No sooner had I finished my latest “Are We Secure?” piece than I read an August 23, 2016 article on Fedscoop by Shaun Waterman with the title “New Approach Needed to IT, Says NIST’s Top Cyber Scientist,” which you can find at http://fedscoop.com/ron-ross-cybersecurity-comission-august-2016 The article describes a presentation by Ron Ross, a Senior Fellow at NIST (National Institute of Standards and Technology), to the Commission on National Cybersecurity.
Ross has a very impressive background, having contributed to many NIST Special Publications and FIPS standards, with particular emphasis on security and privacy controls. He has received quite a number awards and honors.
If you read the Waterman article, you may be surprised, as I was, that Ross’s recognition that we need to build security in from the start of the system lifecycle seems to be so recent. For someone so immersed in cybersecurity, you might have thought that Ross would have signed up for application security initiatives much earlier, particularly given his strong background. No matter, publicly stating that current security methods are just not doing the job and that we need to build safe and secure systems from the start are welcome whenever they occur and from whatever source, particularly highly authoritative folks such as Ron Ross. Ross stated that current approaches “fail to address the fundamental weaknesses in system architecture and design.” His suggestion is to “build more trustworthy secure components and systems by applying well-defined security design principles in a life cycle-based systems engineering approach,” since “the security we have in place isn’t working.” He asserts that “… highly assured and trustworthy solutions … should be available to those entities that are critical to the economic and national security interests of the U.S. [including] the electric grid, manufacturing facilities, financial institutions, transportation vehicles, water treatment plants, and weapons systems.” It so happens that all these issues are brought up in my book “Engineering Safe and Secure Software Systems” (Artech House, 2012) and many of these topics have been addressed in a number of my earlier BlogInfoSec columns.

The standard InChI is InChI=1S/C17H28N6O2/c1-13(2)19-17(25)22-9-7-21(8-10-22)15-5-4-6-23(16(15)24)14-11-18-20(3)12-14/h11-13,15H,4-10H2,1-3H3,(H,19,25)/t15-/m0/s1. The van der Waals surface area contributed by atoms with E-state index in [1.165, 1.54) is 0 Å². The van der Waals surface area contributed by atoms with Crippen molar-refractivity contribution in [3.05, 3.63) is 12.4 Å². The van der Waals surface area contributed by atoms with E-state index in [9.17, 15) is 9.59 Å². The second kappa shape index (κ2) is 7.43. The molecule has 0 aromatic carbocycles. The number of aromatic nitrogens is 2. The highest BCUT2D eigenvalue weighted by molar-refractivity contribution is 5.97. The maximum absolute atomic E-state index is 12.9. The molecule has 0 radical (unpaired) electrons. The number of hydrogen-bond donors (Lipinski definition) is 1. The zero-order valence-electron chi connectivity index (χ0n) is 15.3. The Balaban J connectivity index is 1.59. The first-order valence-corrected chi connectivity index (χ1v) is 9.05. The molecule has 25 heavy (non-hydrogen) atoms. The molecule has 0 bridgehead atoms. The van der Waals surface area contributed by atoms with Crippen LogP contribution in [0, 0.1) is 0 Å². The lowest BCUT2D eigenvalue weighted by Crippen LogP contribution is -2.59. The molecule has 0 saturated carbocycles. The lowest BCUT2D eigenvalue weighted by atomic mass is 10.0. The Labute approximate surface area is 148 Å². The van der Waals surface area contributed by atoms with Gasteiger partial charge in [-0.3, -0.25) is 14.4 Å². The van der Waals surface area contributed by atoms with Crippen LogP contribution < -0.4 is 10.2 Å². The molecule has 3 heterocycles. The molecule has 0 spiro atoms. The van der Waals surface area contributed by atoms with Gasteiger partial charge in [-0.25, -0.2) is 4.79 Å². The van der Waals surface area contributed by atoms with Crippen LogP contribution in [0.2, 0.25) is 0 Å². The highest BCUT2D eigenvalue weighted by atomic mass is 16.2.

Ross compares the needed effort to the 1960s moonshot in that the suggested approach “will require a significant investment of resources and the involvement of essential partnership[s] including government, industry, and the academic community.” Go, Ron!
Not that Ron Ross is the first security guru to pronounce that cybersecurity is broken. Some 18 months ago, Amit Yoran, as newly-minted president of RSA, in his keynote presentation at the April 2015 RSA Conference, stated that “the security industry is failing” and that we must change our approach … see http://fortune.com/2015/04/21/rsa-conference-amit-yoran-keynote/ He suggests the following “5 things to know”:
- Know your environment
- Know your users
- Know your adversaries
- Know your priorities
- Know your weaknesses
While the approaches promulgated by Ross and Yoran are quite different, they add up to the very forceful argument that we cannot continue with business as usual and expect cyberspace to become more secure. Ross does say that: “You cannot protect that which you do not understand” which is in line with Yoran’s recommendations.
Indeed, you need both aspects (at least) … increased situational awareness and building trustworthy (safe and secure) systems. I believe that there is another critically-important component, namely, the creation, adoption and enforcement of globally-accepted cybersecurity policy and standards. If building trustworthiness into systems is comparable to the moonshot, then developing international cybersecurity standards equates to the Manhattan Project and is just as important for our national security as are any other alliances..